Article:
Damascus/jeddah: Rebels launched a major assault yesterday on two key military bases in northwestern Syria, killing 10 soldiers in the heaviest fighting the area has seen in months, activists said.
The offensive — dubbed “The Earthquake” — was aimed at seizing Wadi Deif and Hamidiyeh, which the insurgents have besieged for almost a year, said the Syrian Observatory for Human Rights.
Wadi Deif, a garrison housing a large quantity of weapons in Idlib province, is located near Hamidiyeh, the last military stronghold in the region still in the hands of Syrian President Bashar Al Assad’s army.
Rocket and mortar fire from the rebels killed at least 10 soldiers and destroyed three tanks, said the Observatory, a Britain-based organisation that relies on activists across war-torn Syria for its information.
Forces loyal to Assad bombarded the rebel positions around the two bases with barrels filled with explosives, it added.
The insurgents have repeatedly tried to take control of the two bases over the past year, but to no avail. Those involved in yesterday’s attack are from the Free Syrian Army, the rebel force backed by Arab and Western governments, and Liwa al-Umma, an Islamist brigade that includes Libyan fighters, said the Observatory.
The Syrian civil war has drawn in fighters from across the Arab world and beyond since it flared in response to a bloody government crackdown on democracy protests in 2011.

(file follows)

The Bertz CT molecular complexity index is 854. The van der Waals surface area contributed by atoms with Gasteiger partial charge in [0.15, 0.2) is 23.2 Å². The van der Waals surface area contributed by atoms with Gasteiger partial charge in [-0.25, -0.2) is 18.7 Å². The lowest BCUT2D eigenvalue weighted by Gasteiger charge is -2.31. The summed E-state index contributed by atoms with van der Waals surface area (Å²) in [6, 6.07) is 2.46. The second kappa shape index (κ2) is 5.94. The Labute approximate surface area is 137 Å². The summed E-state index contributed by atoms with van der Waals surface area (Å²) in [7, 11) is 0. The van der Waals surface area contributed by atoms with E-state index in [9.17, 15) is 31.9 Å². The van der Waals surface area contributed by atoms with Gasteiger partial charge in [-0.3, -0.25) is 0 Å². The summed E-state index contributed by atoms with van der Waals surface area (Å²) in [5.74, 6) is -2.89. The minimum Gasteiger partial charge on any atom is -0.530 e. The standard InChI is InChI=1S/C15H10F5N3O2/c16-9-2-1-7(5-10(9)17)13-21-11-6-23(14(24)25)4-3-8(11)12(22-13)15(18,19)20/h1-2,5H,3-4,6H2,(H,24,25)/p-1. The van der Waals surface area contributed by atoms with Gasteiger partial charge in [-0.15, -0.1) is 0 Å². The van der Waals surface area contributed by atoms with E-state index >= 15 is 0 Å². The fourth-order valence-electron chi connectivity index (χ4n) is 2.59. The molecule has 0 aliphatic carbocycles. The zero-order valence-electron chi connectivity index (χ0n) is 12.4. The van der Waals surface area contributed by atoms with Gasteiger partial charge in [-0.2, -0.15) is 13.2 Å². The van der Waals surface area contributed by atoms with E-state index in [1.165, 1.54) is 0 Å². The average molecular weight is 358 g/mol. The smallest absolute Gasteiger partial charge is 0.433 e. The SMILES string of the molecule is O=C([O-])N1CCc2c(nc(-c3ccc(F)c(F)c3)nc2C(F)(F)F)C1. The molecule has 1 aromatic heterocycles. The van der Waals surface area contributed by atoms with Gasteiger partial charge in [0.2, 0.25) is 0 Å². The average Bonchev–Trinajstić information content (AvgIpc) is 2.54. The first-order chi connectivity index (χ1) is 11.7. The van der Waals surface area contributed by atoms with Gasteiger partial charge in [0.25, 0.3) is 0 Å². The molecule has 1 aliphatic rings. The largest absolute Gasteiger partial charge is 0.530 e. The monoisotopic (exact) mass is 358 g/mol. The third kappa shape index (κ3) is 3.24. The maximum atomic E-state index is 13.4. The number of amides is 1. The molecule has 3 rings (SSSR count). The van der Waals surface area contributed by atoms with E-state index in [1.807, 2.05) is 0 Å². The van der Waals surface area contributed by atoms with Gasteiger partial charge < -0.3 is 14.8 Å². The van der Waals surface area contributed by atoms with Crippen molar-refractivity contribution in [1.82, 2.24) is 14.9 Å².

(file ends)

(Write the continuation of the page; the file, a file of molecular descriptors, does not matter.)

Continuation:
Yesterday, the army completely reopened the only supply route linking central Syria with the northern city of Aleppo after a year of fierce fighting between the two sides.
On August 26, the rebels cut off the road following weeks of heavy clashes to prevent the Assad regime sending reinforcements to Aleppo, the country’s former commercial hub.
French Defence Minister Jean-Yves Le Drian said yesterday that his country and Saudi Arabia agree on the need to strengthen the Syrian opposition and rebel forces.
“Our approach to the situation is identical,” Le Drian told reporters in Jeddah, following talks with Saudi officials, including the Custodian of the Two Holy Mosques King Abdullah bin Abdulaziz.
“We believe in strengthening the Syrian National Coalition and the general staff of general (Selim) Idriss,” the chief of staff in the rebel Free Syrian Army, said Le Drian.
“The National Coalition should be strong and respected... We support the Coalition on the military level, as well as the humanitarian and political levels,” he said, declining to give details about military assistance.
France “hopes that the Geneva conference would succeed because there will be no military solution in Syria,” Le Drian said in reference to a US-Russian proposal for talks to end the bloody conflict.
Le Drian also discussed bilateral relations with Saudi officials, including cooperation on defence.
France is negotiating large defence contracts with the oil-rich kingdom. Le Drian said the Saudi side confirmed to him that a ¤1.3bn ($1.77bn) contract to overhaul four frigates and two refuelling ships, in service since the 1980s, had “entered into effect on October 7”. The work would involve French weapons and systems makers, DCNS, Thales and MBDA, he said in a statement.
Discussions are meanwhile ongoing regarding another contract that could amount to two billion euros ($2.72bn)for modernising Saudi air defences.
It would involve supplying Saudi Arabia with new generation Crotale surface-to-air rockets, produced by Thales.
Le Drian is on his third visit to Saudi Arabia since May last year.